The Alberta legislature is set to restart the debate over a contentious law that could affect the working conditions of Christian doctors and other medical professionals. Bill 207 seeks to protect physicians’ rights to take no part in medical procedures that go against their consciences. While doctors in Alberta are currently not required to participate, there are fears that changes in regulatory rules that have already happened in other provinces could make it impossible for physicians to care for their patients.
Since 2016, regulatory bodies like the College of Physicians and Surgeons of Ontario (CPSO) have required physicians who object to providing controversial procedures like MAID (Medical Assistance in Dying) to refer their patients to someone who will. Protestant, Catholic and Orthodox Jewish physicians who are unable to refer because of their personal convictions informed by their respective faiths are faced with a stark choice – either do what the regulations require or leave the practice of medicine.
“Any referral that I make, I have to believe in,” explains psychiatrist Dr. Janice Halpern when asked why she supports the protection of conscience rights. “I have to believe that I’m helping the patient. If I don’t, I would be betraying myself and my patient.”
As the government considers expanding the criteria for MAID to include patients whose primary diagnosis is psychiatric, those who have advance directives and even children, many more doctors will be left wondering if they can continue to do their jobs in good faith.
The Canadian context
Similar debates have already played out in other Canadian provinces, with varied results. In 2017, Manitoba enshrined protections for physicians, nurses and pharmacists who refuse to perform or aid in MAID on moral grounds.
Winnipeg Emergency Room Physician Dr. Ann McKenzie is thankful the decision went that way. “Having suffered the anguish of losing someone to suicide, I think, makes me feel even more strongly that participating in a suicide is the last thing I would want to do.”
In Ontario, the debate saw a different resolution. In May of 2019, the Ontario Court of Appeal ruled that physicians must continue to provide referrals even if they have a moral objection to the procedure. The Christian Medical and Dental Association (CMDA), along with other professional organizations representing approximately 1,500 of Ontario’s 31,500 physicians, continue to oppose the ruling. No appeal will be taken to the Supreme Court of Canada. This coalition argues that such regulations infringe on health care providers’ constitutional right to freedom of conscience and religion. Each provincial government must be encouraged to have legislation that protects conscience rights so that physicians, nurses, pharmacists and others will not be forced to participate in procedures like euthanasia against their will.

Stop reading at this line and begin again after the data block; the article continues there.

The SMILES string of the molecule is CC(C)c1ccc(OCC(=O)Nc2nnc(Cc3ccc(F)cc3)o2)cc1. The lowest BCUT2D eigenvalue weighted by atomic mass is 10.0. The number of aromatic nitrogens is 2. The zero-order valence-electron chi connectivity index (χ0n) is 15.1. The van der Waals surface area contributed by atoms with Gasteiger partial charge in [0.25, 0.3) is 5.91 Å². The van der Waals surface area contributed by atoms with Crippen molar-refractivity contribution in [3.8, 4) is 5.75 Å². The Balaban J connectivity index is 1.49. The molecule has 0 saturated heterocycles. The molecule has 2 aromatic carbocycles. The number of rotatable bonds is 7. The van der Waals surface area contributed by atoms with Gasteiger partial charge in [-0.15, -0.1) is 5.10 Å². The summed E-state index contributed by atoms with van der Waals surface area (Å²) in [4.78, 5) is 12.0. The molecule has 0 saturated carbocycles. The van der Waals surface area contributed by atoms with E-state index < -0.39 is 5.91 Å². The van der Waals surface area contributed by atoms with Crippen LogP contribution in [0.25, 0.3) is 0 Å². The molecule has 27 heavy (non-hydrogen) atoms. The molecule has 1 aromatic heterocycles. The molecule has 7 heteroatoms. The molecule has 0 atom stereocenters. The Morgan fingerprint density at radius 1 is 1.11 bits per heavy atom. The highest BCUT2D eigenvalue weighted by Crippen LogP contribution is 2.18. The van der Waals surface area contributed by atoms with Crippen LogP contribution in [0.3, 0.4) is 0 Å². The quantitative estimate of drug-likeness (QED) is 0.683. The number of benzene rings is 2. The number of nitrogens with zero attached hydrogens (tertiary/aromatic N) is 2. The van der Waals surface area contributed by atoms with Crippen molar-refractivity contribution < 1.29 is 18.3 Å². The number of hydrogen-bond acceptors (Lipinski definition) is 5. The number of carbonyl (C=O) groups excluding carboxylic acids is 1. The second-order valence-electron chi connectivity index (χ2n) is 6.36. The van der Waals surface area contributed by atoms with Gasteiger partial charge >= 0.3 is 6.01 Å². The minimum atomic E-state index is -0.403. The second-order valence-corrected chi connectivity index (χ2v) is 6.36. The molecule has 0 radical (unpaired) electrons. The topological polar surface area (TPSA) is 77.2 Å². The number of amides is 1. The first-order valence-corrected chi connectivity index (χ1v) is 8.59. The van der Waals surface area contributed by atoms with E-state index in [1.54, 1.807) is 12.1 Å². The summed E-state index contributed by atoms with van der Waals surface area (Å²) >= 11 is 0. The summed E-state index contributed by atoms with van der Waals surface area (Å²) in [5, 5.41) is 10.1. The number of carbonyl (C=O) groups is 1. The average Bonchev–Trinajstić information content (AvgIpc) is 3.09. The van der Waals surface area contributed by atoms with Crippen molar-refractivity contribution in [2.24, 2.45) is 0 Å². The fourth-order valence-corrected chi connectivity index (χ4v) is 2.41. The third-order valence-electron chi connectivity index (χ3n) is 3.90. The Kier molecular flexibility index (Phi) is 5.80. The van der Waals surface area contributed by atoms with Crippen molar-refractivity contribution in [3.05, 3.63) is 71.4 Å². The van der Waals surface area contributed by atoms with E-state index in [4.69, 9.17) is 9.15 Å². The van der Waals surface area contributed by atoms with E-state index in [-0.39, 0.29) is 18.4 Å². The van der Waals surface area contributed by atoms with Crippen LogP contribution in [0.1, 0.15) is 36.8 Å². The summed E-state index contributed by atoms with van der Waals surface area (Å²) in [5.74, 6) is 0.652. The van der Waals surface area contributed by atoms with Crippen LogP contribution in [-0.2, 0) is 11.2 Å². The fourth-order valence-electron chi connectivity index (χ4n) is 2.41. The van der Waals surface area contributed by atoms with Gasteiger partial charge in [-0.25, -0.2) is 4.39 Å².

Practicing in good faith
Many doctors in Canada who hold traditional Christian values feel marginalized in their secular work environments. “When I hear someone say that physicians should leave their morality at home, I don’t think they mean I should leave my honesty or my compassion,” says Dr. Dan Reilly. “What they want me to leave at home is certain moral opinions.” But if Canada truly is a country that champions diversity, then there needs to be space for all health care providers regardless of faith to do their work with a clear conscience.
Christian psychiatrist Dr. Randy Goossen sees a correlation between the hope he finds in his faith and the care he gives his patients. “Our role as psychiatrists is to search for hope and to be there for clients, to be able to see where they do not see, to direct them to the light, to the hope, that they might not be seeing at the moment.” But being involved in a patient’s access to MAID stands in direct contradiction to this calling, says Goossen.
What is Christ calling us to do in this environment? We must offer the hope that comes from the relationship we have with our Saviour. The secular solution is to ask doctors to ignore the impact their faith might have on their work. This approach offers no hope for humanity – it will lead to a complete lack of meaning in our work and force many well qualified physicians to leave patient care. Only Christ is the answer – we must propose rather than impose the gospel message on a society which is hungry for the truth.
Make Your Voice Heard
In one successful campaign in Manitoba, 14,000 people wrote letters to legislators supporting Bill 34 to protect conscience rights. A similar campaign in Saskatchewan has generated over 15,000 letters. If you support the protection of conscience rights for health care providers, please visit canadiansforconscience.ca and write to politicians in your province.
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